An exhibition and artist residency, Our Sorrows will turn into Actions that foresaw different phases of development between research and activation of the Bungalow space. Integrated into the installation was lecture-performances and moments of convivial exchange focusing primarily on understanding food, objects, and human bodies as sites of social disobedience. In his exhibition at ChertLüdde’s ‘Bungalow’, Arijit takes references from Bahurupi and Purulia Chau traditions to imagine dresses that can be transformed into protest props. Both the dresses are designed such that banners may be hidden inside of the folds, able to be made visible in times of protest. The multipurpose of a
dress and a person’s identity can be directly linked with the Bahurupi tradition, in the idea that if we concede that clothing and its differences define a person’s identity, a person of humble status, with a change of clothing, can become a fearsome demon. Clothing is accompanied by face masks that are meant to hide the identity of the protesters and can also be used as a tool to appear fearful towards opposing power structures such as the state authorities.
Both of these dresses are made from Khadi, the hand-spun and woven natural fiber cloth used in 1918 by Mahatma Gandhi during the freedom struggle of the Indian subcontinent, to express the urgency of independence (mostly in a socio-economic expression) of India from British rule. The dresses are embroidered with motifs, texts, drawings, and political symbols that express the diverse cultural axioms which speak to the artist.
An integral part of the exhibition was a series of lectures and cooking sections that expand on the thematics above.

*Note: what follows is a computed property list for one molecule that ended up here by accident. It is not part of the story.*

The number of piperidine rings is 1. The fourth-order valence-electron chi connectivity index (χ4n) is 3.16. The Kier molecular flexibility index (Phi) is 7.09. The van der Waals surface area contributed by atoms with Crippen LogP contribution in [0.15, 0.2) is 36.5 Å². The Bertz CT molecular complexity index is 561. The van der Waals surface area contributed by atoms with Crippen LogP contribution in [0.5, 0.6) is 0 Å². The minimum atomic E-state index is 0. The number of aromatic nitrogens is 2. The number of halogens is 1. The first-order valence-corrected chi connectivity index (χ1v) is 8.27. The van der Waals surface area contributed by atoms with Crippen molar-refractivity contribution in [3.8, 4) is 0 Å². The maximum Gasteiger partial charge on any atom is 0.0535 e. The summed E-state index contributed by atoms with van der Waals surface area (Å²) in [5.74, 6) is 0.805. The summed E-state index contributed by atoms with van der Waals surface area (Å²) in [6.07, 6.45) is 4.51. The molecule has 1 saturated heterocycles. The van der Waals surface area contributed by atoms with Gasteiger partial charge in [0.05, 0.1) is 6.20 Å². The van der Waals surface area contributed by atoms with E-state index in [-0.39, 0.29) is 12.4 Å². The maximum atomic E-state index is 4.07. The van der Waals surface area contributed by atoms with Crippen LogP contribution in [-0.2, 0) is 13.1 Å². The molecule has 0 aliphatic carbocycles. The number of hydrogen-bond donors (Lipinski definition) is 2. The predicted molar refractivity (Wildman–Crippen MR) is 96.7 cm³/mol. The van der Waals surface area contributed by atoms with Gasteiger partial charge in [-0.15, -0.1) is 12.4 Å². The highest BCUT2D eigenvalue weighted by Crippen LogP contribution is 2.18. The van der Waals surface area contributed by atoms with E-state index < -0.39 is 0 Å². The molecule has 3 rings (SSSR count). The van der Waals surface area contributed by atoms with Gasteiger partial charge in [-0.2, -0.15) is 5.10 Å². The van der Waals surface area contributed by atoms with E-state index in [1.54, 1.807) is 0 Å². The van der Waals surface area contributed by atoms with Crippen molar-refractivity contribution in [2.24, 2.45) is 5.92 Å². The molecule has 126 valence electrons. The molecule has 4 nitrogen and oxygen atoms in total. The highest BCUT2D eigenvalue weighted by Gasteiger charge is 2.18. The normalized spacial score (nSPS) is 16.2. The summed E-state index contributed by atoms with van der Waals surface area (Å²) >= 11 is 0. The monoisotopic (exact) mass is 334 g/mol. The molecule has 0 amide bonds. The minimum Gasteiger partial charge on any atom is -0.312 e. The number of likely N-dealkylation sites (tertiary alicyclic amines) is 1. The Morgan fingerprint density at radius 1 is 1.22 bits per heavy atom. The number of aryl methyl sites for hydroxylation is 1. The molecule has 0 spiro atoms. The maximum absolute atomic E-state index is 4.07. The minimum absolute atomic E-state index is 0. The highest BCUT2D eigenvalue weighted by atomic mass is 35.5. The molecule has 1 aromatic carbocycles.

One first side-event will take place on August 15th, as part of the program organized by Berlin-based magazine Arts of the Working Class, whose current issue “Souls for Food” investigates mechanisms of social subjugation through the distribution, production, and consumption of food. On this day, which also marks the anniversary of India’s independence from the United Kingdom – the artist cooked for the audience a Beef Kaleji (beef liver curry) and rice. This engagement with food asks a very simple question, “How political is our curry?” through interactions with the audiences. In this session, he was deeply also engaged with the right-wing violence associated with the consumption of Beef in India. In this event, he had served 70 dishes Beef Kaleji and rice.
Another point of exchange had occurred on the occasion of the program Mies in Mind, a parcour exhibition organized by Index Berlin in collaboration with the Neue Nationalgalerie, which after several years officially reopens its doors in Berlin.
For this occasion, Arijit presented the public with a lecture titled Brutally Bungalow, exploring the connection between the South Asian origin of the word “Bungalow” and its associations with local Bengali architecture, and its violent transport to the Western world resulting in its extreme influence in modernist architecture.
The dresses and the masks are physically realized with the help of Binita Limbani, Ashish Sutradhar, Soumik Ghosh, Shibayan Halder, Balaram Kolay, Suvojit Roy and Debasish Hazra. Images were taken by Miguel Buenrostro and Andrea Rossetti.